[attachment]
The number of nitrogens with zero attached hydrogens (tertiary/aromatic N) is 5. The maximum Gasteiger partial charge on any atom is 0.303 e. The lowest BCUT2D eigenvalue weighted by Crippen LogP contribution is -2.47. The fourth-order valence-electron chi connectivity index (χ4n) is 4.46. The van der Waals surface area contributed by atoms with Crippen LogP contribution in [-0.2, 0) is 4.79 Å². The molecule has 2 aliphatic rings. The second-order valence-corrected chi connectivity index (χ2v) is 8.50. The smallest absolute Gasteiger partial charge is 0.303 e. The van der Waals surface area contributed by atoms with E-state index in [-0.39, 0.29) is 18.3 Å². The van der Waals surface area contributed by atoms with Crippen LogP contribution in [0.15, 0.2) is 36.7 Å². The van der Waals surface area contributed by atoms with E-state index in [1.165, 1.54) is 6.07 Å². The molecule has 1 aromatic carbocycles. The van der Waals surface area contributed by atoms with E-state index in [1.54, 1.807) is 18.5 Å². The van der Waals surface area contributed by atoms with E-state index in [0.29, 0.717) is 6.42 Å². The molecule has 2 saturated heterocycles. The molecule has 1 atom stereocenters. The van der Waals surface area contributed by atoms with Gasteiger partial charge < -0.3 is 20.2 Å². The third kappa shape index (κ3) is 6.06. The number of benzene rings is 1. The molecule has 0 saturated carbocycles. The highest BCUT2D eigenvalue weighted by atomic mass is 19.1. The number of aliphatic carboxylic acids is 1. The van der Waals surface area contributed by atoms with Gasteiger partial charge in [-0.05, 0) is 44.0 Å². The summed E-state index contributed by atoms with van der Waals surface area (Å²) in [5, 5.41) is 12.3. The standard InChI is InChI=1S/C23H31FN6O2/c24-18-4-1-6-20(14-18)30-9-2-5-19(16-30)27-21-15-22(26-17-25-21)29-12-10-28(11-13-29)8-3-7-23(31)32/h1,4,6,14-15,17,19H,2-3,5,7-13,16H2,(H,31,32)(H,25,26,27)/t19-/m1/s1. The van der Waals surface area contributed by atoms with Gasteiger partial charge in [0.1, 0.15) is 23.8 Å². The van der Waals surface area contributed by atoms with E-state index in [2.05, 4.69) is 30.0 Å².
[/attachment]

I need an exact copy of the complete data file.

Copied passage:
The number of nitrogens with zero attached hydrogens (tertiary/aromatic N) is 5. The maximum Gasteiger partial charge on any atom is 0.303 e. The lowest BCUT2D eigenvalue weighted by Crippen LogP contribution is -2.47. The fourth-order valence-electron chi connectivity index (χ4n) is 4.46. The van der Waals surface area contributed by atoms with Crippen LogP contribution in [-0.2, 0) is 4.79 Å². The molecule has 2 aliphatic rings. The second-order valence-corrected chi connectivity index (χ2v) is 8.50. The smallest absolute Gasteiger partial charge is 0.303 e. The van der Waals surface area contributed by atoms with E-state index in [-0.39, 0.29) is 18.3 Å². The van der Waals surface area contributed by atoms with Crippen LogP contribution in [0.15, 0.2) is 36.7 Å². The van der Waals surface area contributed by atoms with E-state index in [1.165, 1.54) is 6.07 Å². The molecule has 1 aromatic carbocycles. The van der Waals surface area contributed by atoms with E-state index in [1.54, 1.807) is 18.5 Å². The van der Waals surface area contributed by atoms with E-state index in [0.29, 0.717) is 6.42 Å². The molecule has 2 saturated heterocycles. The molecule has 1 atom stereocenters. The van der Waals surface area contributed by atoms with Gasteiger partial charge < -0.3 is 20.2 Å². The third kappa shape index (κ3) is 6.06. The number of benzene rings is 1. The molecule has 0 saturated carbocycles. The highest BCUT2D eigenvalue weighted by atomic mass is 19.1. The number of aliphatic carboxylic acids is 1. The van der Waals surface area contributed by atoms with Gasteiger partial charge in [-0.05, 0) is 44.0 Å². The summed E-state index contributed by atoms with van der Waals surface area (Å²) in [5, 5.41) is 12.3. The standard InChI is InChI=1S/C23H31FN6O2/c24-18-4-1-6-20(14-18)30-9-2-5-19(16-30)27-21-15-22(26-17-25-21)29-12-10-28(11-13-29)8-3-7-23(31)32/h1,4,6,14-15,17,19H,2-3,5,7-13,16H2,(H,31,32)(H,25,26,27)/t19-/m1/s1. The van der Waals surface area contributed by atoms with Gasteiger partial charge in [0.1, 0.15) is 23.8 Å². The van der Waals surface area contributed by atoms with E-state index in [2.05, 4.69) is 30.0 Å².